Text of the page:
Another major issue had to do with the logistics of the supplies for the Fischer team (Mountain Madness). Shipping delays, weather-related issues, and other problems slowed the delivery of critical supplies and diverted Fischer’s energy and attention at the beginning of the expedition, a critical time during which the team leader should have been involved in preparing and acclimating his team. These diversions prevented Fischer from focusing his full attention and energy on the successful preparation of his team, another factor that, in retrospect, proved to have a very deleterious effect on the success of the mission. SWOT analysis

Strengths The primary strengths, or distinctive competencies (Griffin, 2011), of each of the two teams were focused in the high-altitude climbing skills and expertise of their leaders and guides, although this was offset somewhat by the lack of experience of some of the clients who were part of each group. Another notable strength of the teams was their attitude regarding the summit attempt and confidence that they would be successful in their efforts. This is demonstrated in both Hall’s offering of a 100% guarantee policy and by Fischer’s response to a journalist prior to his departure: I believe 100 percent that I’m coming back.

My wife believes 100 percent that I’m coming back. She isn’t concerned about me at all when I’m guiding because I’m [going to] make all the right choices. When accidents happen, I think it’s always human error. So that’s what I want to eliminate. (Krakauer, 1998) Weaknesses The primary weaknesses of the two teams centered on the overconfidence of the team leaders in their ability to successfully lead groups of inexperienced, physically unfit, ill-prepared climbers to the summit of Mount Everest and safely back again.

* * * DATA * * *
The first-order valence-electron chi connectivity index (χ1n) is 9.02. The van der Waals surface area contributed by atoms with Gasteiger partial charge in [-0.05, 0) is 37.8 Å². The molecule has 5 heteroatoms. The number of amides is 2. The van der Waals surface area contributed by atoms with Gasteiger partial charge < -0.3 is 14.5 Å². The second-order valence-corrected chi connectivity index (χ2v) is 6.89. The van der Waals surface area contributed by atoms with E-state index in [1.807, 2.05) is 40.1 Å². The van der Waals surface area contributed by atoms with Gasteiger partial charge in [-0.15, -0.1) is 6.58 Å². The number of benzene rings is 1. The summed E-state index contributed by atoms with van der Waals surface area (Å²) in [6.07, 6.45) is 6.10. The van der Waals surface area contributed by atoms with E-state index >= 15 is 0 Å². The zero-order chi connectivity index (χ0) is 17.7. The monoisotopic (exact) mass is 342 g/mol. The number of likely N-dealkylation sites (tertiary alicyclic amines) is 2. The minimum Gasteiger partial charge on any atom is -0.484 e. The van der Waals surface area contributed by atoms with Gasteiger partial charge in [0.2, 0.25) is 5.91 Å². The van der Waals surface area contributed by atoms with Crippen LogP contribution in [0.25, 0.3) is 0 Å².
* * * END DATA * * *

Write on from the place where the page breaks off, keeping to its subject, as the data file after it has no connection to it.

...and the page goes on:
Another key weakness exposed during this ordeal was that the performance of each team was ultimately only as good as the performance of the “weakest link” of each team, a critical factor when so many team members lacked experience in high-altitude climbing. Another weakness was the lack of the efficient use of technology during the climb. Having a greater number of phones available for group members might have facilitated communication during the descent and the presence of lighter, more current, phones would have lightened the loads that were being carried.

Finally, one critical weakness outlined in the case study was the lack of clarity regarding the turnaround time rule. Given the lack of adherence to this rule exhibited by both teams, perhaps simply being clearer may not have made a difference in the tragic outcome. However, given the nature of the potential dangers, both Hall and Fischer should have drawn a clear line for the turnaround time, ensured that each team member understood the critical importance of this deadline, and then rigidly enforced to this cutoff time for the sake of the safety of each group.

Opportunities The primary opportunities present for each group involved the chance for the less-experienced team members to work with and learn from some of the best high-altitude climbers in the world. Another key opportunity was the involvement of the Sherpas, many of whom demonstrated heroic efforts to assist the teams in their attempt to reach the summit and return safely. For example, the case study notes that Lopsang Jangbu personally towed client Pittman for six hours after leaving Camp IV.

Other Sherpas, upon learning that both teams were in danger during the descent, left Camp IV in extremely poor weather conditions in attempts to find and rescue members of both teams. Threats The adverse weather conditions, as noted earlier, served as a primary threat to the success of the mission of each team. Another threat present, but perhaps not emphasized, was the pressure that each team leader felt to succeed. In part, this pressure arose from the pride and egos involved.